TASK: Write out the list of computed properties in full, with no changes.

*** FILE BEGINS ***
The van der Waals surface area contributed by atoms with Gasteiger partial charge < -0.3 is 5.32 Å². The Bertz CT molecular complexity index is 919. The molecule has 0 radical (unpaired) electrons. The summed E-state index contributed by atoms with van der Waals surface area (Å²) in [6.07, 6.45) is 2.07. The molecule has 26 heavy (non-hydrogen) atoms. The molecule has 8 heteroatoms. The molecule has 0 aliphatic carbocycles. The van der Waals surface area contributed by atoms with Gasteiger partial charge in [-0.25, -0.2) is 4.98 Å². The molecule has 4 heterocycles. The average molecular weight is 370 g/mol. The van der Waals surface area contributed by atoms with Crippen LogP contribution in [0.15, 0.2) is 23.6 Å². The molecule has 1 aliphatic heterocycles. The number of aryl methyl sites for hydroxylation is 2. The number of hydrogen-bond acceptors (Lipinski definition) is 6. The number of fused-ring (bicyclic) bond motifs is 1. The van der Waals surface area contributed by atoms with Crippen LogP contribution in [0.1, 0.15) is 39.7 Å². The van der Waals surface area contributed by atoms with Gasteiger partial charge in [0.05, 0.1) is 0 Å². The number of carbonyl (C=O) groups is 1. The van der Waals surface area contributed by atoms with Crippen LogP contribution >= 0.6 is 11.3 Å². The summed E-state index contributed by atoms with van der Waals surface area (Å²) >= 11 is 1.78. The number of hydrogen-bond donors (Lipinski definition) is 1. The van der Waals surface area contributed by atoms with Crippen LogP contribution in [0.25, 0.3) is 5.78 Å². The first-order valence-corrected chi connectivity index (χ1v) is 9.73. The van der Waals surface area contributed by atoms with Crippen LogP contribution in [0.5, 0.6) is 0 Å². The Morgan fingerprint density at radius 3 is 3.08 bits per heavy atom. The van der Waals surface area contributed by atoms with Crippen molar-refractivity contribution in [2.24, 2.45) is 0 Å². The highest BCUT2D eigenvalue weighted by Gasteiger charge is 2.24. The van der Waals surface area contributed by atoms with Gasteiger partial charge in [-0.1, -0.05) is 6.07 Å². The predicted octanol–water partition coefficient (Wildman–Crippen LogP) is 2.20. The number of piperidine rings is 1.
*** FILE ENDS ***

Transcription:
The van der Waals surface area contributed by atoms with Gasteiger partial charge < -0.3 is 5.32 Å². The Bertz CT molecular complexity index is 919. The molecule has 0 radical (unpaired) electrons. The summed E-state index contributed by atoms with van der Waals surface area (Å²) in [6.07, 6.45) is 2.07. The molecule has 26 heavy (non-hydrogen) atoms. The molecule has 8 heteroatoms. The molecule has 0 aliphatic carbocycles. The van der Waals surface area contributed by atoms with Gasteiger partial charge in [-0.25, -0.2) is 4.98 Å². The molecule has 4 heterocycles. The average molecular weight is 370 g/mol. The van der Waals surface area contributed by atoms with Crippen LogP contribution in [0.15, 0.2) is 23.6 Å². The molecule has 1 aliphatic heterocycles. The number of aryl methyl sites for hydroxylation is 2. The number of hydrogen-bond acceptors (Lipinski definition) is 6. The number of fused-ring (bicyclic) bond motifs is 1. The van der Waals surface area contributed by atoms with Crippen LogP contribution in [0.1, 0.15) is 39.7 Å². The van der Waals surface area contributed by atoms with Gasteiger partial charge in [0.05, 0.1) is 0 Å². The number of carbonyl (C=O) groups is 1. The van der Waals surface area contributed by atoms with Crippen LogP contribution >= 0.6 is 11.3 Å². The summed E-state index contributed by atoms with van der Waals surface area (Å²) >= 11 is 1.78. The number of hydrogen-bond donors (Lipinski definition) is 1. The van der Waals surface area contributed by atoms with Crippen LogP contribution in [0.25, 0.3) is 5.78 Å². The first-order valence-corrected chi connectivity index (χ1v) is 9.73. The van der Waals surface area contributed by atoms with Crippen LogP contribution in [0.5, 0.6) is 0 Å². The Morgan fingerprint density at radius 3 is 3.08 bits per heavy atom. The van der Waals surface area contributed by atoms with Crippen molar-refractivity contribution in [2.24, 2.45) is 0 Å². The highest BCUT2D eigenvalue weighted by Gasteiger charge is 2.24. The van der Waals surface area contributed by atoms with Gasteiger partial charge in [-0.1, -0.05) is 6.07 Å². The predicted octanol–water partition coefficient (Wildman–Crippen LogP) is 2.20. The number of piperidine rings is 1.